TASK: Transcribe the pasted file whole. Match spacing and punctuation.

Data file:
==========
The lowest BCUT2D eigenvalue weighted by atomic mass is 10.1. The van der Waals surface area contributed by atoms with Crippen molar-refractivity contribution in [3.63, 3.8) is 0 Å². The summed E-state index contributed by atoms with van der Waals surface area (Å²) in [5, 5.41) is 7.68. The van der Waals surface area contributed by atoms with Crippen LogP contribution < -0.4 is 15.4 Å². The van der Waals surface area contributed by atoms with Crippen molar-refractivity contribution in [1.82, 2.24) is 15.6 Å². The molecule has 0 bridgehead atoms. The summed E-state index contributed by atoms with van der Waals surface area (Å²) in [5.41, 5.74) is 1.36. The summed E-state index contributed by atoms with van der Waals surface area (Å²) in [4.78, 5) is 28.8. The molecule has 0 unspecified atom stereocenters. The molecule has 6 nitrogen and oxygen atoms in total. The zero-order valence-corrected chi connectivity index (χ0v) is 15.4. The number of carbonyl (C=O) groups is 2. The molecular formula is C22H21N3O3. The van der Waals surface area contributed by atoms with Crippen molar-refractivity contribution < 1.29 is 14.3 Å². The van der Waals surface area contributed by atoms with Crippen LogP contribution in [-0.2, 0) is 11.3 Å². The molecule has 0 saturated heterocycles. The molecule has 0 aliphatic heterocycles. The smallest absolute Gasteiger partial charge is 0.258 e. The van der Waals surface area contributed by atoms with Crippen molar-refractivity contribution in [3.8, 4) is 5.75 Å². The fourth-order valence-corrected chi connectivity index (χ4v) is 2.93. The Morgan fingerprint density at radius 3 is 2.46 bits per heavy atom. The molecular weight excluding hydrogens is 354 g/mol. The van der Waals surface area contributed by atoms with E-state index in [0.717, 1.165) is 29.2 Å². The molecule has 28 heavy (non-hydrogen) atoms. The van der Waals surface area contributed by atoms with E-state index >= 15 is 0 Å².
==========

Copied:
The lowest BCUT2D eigenvalue weighted by atomic mass is 10.1. The van der Waals surface area contributed by atoms with Crippen molar-refractivity contribution in [3.63, 3.8) is 0 Å². The summed E-state index contributed by atoms with van der Waals surface area (Å²) in [5, 5.41) is 7.68. The van der Waals surface area contributed by atoms with Crippen LogP contribution < -0.4 is 15.4 Å². The van der Waals surface area contributed by atoms with Crippen molar-refractivity contribution in [1.82, 2.24) is 15.6 Å². The molecule has 0 bridgehead atoms. The summed E-state index contributed by atoms with van der Waals surface area (Å²) in [5.41, 5.74) is 1.36. The summed E-state index contributed by atoms with van der Waals surface area (Å²) in [4.78, 5) is 28.8. The molecule has 0 unspecified atom stereocenters. The molecule has 6 nitrogen and oxygen atoms in total. The zero-order valence-corrected chi connectivity index (χ0v) is 15.4. The number of carbonyl (C=O) groups is 2. The molecular formula is C22H21N3O3. The van der Waals surface area contributed by atoms with Crippen molar-refractivity contribution < 1.29 is 14.3 Å². The van der Waals surface area contributed by atoms with Crippen LogP contribution in [-0.2, 0) is 11.3 Å². The molecule has 0 saturated heterocycles. The molecule has 0 aliphatic heterocycles. The smallest absolute Gasteiger partial charge is 0.258 e. The van der Waals surface area contributed by atoms with Crippen molar-refractivity contribution in [3.8, 4) is 5.75 Å². The fourth-order valence-corrected chi connectivity index (χ4v) is 2.93. The Morgan fingerprint density at radius 3 is 2.46 bits per heavy atom. The molecular weight excluding hydrogens is 354 g/mol. The van der Waals surface area contributed by atoms with E-state index in [0.717, 1.165) is 29.2 Å². The molecule has 28 heavy (non-hydrogen) atoms. The van der Waals surface area contributed by atoms with E-state index >= 15 is 0 Å².